Cycles & Culture
American Beauty and the End of the Bull Market
Russell Arthur Lockhart, Ph.D.

THE MARKET IS NOT AN ISOLATED PROCESS, but is deeply embedded in the historical fabric of human events. Our focus on the minute detail of tick-by-tick price movement sometimes keeps us blind to the larger factors at work in the stories of our time, the stories that will become history. From time to time, it is useful and enlightening to step back and make an effort to see the larger picture. And quite often, doing so, helps to keep us from being blindsided by the lack of awareness of the great circularity and cyclicality to which we are all subject. In late1969, a physical network linking four sites (UCLA, Stanford Research Institute, UC Santa Barbara, and The University of Utah) became the first literal “internet,” an idea initially conceived by the MIT computer scientist, J. C. R. Licklider in 1962. This literal birth of the Internet coincided with the end of the longest economic boom in US history (106 months between 1961 and 1969).

   Thirty years later, in February 2000, this record for the “longest” period of economic expansion was broken. The month before, President Clinton declared the “State of the Union and the state of the economy were never better.” Two weeks earlier, the Dow had set an all-time record high at 11,722.98, rising more than 400% from the beginning of the expansion in March 1991 following the conclusion of the Gulf War and its accompanying recession.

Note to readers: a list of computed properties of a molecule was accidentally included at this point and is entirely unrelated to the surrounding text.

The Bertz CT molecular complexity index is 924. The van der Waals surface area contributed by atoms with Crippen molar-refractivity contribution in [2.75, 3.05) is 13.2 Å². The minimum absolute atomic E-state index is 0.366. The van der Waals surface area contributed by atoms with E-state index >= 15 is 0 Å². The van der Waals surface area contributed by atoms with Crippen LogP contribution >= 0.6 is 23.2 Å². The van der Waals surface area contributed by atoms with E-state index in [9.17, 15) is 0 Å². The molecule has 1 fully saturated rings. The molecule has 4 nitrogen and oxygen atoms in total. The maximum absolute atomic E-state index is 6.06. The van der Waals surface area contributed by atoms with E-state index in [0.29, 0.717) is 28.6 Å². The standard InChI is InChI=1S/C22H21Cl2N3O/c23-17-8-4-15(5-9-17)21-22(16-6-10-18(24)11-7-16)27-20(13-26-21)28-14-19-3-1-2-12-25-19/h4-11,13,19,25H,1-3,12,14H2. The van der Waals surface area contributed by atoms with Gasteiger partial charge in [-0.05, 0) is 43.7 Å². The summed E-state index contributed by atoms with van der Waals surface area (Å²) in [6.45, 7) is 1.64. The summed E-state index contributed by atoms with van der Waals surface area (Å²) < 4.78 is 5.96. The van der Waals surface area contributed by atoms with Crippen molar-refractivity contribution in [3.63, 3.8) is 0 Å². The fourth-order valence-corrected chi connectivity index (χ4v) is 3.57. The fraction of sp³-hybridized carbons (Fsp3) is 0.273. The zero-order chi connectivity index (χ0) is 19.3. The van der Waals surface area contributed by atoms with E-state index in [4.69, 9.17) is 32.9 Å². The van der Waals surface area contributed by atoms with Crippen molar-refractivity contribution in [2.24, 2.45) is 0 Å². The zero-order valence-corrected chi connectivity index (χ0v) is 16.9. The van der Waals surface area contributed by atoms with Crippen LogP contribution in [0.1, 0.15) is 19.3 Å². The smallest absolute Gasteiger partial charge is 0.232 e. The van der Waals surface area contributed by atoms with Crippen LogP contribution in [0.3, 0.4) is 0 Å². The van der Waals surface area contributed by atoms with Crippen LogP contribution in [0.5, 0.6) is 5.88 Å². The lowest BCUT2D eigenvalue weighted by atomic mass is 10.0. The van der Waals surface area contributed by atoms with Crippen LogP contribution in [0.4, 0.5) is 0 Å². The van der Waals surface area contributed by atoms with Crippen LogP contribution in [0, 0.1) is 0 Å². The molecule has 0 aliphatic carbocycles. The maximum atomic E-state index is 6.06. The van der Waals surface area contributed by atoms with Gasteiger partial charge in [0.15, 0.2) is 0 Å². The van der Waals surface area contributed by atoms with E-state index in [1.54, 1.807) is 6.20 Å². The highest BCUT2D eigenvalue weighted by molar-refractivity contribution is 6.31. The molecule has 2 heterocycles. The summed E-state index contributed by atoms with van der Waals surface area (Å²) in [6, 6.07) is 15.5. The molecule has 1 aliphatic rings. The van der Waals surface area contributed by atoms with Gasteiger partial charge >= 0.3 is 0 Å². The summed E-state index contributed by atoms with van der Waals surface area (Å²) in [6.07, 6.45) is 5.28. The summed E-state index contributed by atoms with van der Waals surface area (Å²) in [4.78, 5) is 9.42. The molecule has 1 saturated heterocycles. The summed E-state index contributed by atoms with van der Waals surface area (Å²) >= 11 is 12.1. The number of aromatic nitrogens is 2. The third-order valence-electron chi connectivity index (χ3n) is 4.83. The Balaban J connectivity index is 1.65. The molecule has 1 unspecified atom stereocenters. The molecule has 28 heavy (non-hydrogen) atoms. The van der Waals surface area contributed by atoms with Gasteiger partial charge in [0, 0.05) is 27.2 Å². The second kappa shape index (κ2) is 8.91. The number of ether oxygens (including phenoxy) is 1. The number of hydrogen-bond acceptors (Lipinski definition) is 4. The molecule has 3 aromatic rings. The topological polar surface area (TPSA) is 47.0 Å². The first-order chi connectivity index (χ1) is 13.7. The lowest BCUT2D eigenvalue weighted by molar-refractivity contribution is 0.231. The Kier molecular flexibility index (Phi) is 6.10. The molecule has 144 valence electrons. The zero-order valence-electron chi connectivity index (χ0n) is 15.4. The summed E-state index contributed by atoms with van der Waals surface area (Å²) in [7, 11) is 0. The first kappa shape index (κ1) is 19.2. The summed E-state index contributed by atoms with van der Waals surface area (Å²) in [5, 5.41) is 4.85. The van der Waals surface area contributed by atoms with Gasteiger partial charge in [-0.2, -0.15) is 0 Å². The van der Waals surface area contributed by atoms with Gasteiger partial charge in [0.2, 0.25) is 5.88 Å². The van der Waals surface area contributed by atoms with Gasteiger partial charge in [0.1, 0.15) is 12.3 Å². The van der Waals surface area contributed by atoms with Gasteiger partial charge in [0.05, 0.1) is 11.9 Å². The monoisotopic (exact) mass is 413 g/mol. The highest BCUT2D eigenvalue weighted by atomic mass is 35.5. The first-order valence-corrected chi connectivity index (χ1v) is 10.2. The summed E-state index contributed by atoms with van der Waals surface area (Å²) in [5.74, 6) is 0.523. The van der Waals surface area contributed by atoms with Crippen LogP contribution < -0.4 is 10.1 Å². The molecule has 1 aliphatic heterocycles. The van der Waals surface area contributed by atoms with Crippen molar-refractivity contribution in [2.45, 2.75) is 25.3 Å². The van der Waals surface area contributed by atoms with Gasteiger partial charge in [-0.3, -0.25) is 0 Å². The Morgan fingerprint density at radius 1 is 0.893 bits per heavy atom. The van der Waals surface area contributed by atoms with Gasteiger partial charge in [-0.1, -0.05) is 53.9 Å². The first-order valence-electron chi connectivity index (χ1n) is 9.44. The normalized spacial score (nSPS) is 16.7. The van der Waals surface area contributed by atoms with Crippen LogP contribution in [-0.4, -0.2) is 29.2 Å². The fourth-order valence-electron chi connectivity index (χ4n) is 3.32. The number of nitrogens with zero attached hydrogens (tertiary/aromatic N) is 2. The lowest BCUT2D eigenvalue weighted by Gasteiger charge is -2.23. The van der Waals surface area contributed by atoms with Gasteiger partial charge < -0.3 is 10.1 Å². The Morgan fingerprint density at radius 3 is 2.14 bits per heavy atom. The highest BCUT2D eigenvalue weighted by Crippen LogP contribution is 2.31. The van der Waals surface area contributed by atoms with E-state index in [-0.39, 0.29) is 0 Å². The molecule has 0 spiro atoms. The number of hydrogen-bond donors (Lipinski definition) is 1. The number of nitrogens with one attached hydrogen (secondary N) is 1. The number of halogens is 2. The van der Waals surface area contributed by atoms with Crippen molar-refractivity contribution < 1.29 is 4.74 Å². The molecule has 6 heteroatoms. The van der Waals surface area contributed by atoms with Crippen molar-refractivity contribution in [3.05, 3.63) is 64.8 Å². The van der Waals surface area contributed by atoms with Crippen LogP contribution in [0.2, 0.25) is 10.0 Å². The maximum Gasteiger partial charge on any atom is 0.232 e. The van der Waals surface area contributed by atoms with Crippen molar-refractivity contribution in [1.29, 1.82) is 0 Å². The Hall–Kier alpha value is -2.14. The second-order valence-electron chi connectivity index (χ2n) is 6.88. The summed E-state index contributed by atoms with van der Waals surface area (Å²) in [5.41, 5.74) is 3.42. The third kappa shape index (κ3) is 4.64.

The boom was attributed largely to the advent of large-scale productivity gains made possible by computer technology and, of course, the expansion of the Internet beyond those initial four nodes to literally encompass the globe-a nearly full realization of the “galactic network,” Licklider had envisioned in his “dream” of the interconnected world. By January 2000, little AOL, an early “on line” company, had grown to gargantuan proportions, so large as to buy Time-Warner and become the third largest company in the world. By late 1999, Microsoft, the software backbone of the “information economy,” had become the world’s highest valued company, and its founder, the world’s richest individual. February also saw the largest corporate merger in history, when two telecommunication giants, Vodaphone and Mannesmann AG joined forces. The “new economy” had arrived.

   More wealth had been created during this short period than at any time in history. The rate of newly forming fortunes was increasing exponentially. The belief in the new technology of the information age and all that would follow from it was profound. Things could only get better and the “new economy” would insulate the world’s financial systems from the old plagues. The world was different now and the old economic laws and old ways of thinking and old ways of measuring economy were dead. Dead! Such was the belief sweeping the wired world as the new millennium dawned.